OWLS HEAD—In the modern world, all types of bicycles—fat bikes, 10-speeds, mountain bikes, ebikes —aren’t just for transportation, they’re also for sport and fun.
But back in the 1800s, they were the predecessor to the automobile, and in some Maine towns, the only way people who didn’t own a horse could get around.
Owls Head Transportation Museum Curator, Rob Verbsky said a recent donation helped spur the creation of their new Bicycles (1868 to 1935) exhibit.
“We received two vintage bicycles from a bike shop that was going out of business in Massachusetts,” he said. Not wanting the bicycles to be thrown out, the owners contacted OHTM to see if the museum could find a home from them.
“One of the bicycles was an1800s tandem bike that we still don’t know that much about yet,” he said, of the gift. “What we do know is that this was a bicycle made for communication. You had to literally pedal in sync at the same pace or you would crash. That’s how you know your relationship was working.”
With the Maine Bicentennial coming up, Verbsky began researching exhibit possibilities around transportation. Beyond the donated tandem bicycle to OHTM, he took a look at the stock of vintage bicycles that had been donated to the Museum over the years and found the connection he was looking for.
“I’m not from Maine, but when I came to [OHTM] two years ago, I started thinking about the year 2020 and researched the bicentennial of Maine to find out what was important to people back then,” he said. “Bicycles are pretty important to Maine’s history, as they were the first attempt in replacing the horse. Horses required a lot of care, but the bicycle was an opportunity for independence and to start learning the kind technical, mechanical skills that were going to be necessary for the emergence of the automobile.”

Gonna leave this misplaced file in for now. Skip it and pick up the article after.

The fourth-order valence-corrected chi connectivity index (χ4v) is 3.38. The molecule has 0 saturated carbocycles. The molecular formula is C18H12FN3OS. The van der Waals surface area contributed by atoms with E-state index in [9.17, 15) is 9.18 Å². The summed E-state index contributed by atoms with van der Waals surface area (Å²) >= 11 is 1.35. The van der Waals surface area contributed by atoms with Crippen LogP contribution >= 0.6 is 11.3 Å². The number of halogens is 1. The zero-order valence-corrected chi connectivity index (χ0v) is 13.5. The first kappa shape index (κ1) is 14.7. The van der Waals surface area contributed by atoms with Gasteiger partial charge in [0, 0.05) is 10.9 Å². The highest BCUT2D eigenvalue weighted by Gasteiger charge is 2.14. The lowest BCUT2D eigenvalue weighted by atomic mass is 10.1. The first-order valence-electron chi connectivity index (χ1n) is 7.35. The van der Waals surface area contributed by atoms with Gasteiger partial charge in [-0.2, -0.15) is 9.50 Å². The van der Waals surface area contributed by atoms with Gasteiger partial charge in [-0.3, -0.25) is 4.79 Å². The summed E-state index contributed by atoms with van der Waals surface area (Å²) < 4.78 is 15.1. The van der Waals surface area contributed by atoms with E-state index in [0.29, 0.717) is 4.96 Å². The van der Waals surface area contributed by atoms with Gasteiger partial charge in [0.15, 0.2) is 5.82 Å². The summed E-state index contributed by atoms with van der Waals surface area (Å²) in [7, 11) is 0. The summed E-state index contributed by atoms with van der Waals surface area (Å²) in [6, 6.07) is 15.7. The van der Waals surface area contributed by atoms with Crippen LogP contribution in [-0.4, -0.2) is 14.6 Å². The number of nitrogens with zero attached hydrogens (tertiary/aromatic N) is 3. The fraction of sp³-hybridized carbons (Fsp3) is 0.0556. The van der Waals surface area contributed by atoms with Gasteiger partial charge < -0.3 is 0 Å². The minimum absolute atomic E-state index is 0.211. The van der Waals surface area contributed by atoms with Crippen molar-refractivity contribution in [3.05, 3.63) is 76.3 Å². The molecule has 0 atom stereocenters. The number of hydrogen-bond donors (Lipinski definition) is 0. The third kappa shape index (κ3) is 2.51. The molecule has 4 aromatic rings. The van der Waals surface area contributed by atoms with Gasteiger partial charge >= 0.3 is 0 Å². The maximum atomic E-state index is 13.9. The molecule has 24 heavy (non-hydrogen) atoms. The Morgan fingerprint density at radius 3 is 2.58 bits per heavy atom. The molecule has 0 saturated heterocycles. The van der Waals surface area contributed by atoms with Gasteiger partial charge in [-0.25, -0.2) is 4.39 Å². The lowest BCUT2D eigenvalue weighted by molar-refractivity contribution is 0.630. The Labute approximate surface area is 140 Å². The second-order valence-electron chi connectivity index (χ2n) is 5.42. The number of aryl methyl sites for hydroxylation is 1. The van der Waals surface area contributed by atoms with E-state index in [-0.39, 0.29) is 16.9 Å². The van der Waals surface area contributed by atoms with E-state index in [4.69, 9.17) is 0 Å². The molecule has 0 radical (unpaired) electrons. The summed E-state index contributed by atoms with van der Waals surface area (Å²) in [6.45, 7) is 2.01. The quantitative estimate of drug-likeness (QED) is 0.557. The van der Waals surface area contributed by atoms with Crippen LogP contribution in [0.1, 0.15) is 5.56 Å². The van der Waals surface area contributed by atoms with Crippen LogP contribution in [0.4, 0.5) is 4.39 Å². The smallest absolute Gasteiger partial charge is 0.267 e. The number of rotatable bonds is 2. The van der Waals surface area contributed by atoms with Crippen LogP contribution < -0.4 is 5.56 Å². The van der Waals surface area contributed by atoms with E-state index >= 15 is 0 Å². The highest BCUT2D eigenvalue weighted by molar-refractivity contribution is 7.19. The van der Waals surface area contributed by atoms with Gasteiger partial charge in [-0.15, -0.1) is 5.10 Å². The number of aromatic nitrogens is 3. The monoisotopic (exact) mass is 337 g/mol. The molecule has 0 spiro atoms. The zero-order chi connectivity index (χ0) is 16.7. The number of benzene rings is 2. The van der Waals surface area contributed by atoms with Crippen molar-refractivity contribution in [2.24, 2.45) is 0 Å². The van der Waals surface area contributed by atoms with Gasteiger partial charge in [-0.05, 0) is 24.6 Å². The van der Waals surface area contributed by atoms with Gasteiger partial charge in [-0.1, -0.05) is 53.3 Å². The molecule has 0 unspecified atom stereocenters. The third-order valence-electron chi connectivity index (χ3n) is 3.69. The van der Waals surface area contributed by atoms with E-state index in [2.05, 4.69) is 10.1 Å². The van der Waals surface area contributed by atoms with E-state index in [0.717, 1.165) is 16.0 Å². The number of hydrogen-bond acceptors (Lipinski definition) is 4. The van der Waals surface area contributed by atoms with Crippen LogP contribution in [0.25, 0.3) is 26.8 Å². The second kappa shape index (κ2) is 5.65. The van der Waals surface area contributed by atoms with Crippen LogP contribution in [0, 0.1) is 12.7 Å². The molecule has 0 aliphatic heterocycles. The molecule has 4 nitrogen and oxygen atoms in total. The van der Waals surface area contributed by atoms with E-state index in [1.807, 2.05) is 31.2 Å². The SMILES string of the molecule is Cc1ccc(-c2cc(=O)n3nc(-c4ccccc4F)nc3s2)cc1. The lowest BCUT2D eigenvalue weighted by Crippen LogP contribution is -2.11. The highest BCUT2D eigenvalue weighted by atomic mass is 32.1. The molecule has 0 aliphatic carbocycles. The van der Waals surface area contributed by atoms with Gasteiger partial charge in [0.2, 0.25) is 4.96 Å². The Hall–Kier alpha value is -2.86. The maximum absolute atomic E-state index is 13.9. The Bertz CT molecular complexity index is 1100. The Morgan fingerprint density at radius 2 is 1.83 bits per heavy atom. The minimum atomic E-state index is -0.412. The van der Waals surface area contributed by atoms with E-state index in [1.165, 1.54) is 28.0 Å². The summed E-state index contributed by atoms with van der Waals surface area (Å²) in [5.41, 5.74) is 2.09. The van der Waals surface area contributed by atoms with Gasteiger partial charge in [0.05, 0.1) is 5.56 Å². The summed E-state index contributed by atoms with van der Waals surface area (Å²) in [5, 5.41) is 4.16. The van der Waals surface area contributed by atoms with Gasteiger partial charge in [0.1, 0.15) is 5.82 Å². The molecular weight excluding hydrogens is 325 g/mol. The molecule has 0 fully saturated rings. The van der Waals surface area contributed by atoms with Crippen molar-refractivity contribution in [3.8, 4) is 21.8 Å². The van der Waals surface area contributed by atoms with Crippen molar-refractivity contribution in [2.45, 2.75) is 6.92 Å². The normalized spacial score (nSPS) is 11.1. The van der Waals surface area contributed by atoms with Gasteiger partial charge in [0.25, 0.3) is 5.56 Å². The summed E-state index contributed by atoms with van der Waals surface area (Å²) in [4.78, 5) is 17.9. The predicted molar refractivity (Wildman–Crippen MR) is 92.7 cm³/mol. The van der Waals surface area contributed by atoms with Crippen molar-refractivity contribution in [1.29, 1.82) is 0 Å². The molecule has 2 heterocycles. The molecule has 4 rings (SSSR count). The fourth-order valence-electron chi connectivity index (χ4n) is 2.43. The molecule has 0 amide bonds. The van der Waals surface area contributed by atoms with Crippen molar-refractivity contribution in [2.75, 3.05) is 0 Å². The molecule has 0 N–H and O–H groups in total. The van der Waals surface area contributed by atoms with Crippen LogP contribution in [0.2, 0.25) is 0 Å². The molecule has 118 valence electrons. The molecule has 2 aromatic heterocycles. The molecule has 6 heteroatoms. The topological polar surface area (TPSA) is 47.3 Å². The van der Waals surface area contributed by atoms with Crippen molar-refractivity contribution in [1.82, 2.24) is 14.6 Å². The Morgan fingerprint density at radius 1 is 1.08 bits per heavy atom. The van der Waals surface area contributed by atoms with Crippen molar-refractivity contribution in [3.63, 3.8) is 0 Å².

For the genders, the bicycle was more accessible to men wearing pants, which allowed more freedom of movement than to women and their many layers of petticoats and skirts.
Take the high wheeler, for example. Also known as The Penny Farthing, this style of bicycle had a very large front wheel and a small rear wheel. As ungainly as it looked and as precarious as it was to get on, it was meant to go very fast—nearly 17 miles an hour.
However, the unwieldy bicycle was built for the male physique and style of clothing.
“Women could not ride this bicycle: it was impossible,” said Verbsky. “The only way you could get on it is to get a rolling start. And women had these long skirts to contend with.”
By the late-1800s, bicycle designers began to consider the female physique into their designs. “It required the invention of the safety bicycle in the late-1800s for women to even have a chance to ride it,” said Verbsky. “Because social commentators at the time only allowed women to ride horses in a dress, the same protocol applied to bicycles.”
For women, bicycles were made smaller with a step-through frame —the sloped top tube.
“The dropped frame was so women could get onto a bicycle while still appearing ‘decent,” he said. “If you go to any store today, you see a women’s-style bike with the dropped frame and a men’s bike with the top tube going straight across. It is exactly the same design as it was from the late 1800s.”
The Velocipede Boneshaker was a cranked pedal bicycle invented around the same time as the high wheeler.
“This was one of the most dangerous ways to ride,” said Verbsky. “You could feel every bump and obstacle in the road. They finally figured out if you attached the pedals to a gear instead of to the wheel, you could get the same power transfer."
The World War II-era saw more changes for bicycle design.
“Bicycles in this era were beginning to gain a reputation for enjoyment and entertainment, particularly for children,” he said. “A lot of features were reminiscent of cars and prepared children for getting used to riding in automobiles.”
To see the various styles of bicycles and the history of each bicycle visit OHTM’s Bicycle Exhibit or visit the museum. The exhibit is currently on display with no end date listed.
For more information, visit: Owls Head Transportation Museum
Kay Stephens can be reached at firstname.lastname@example.org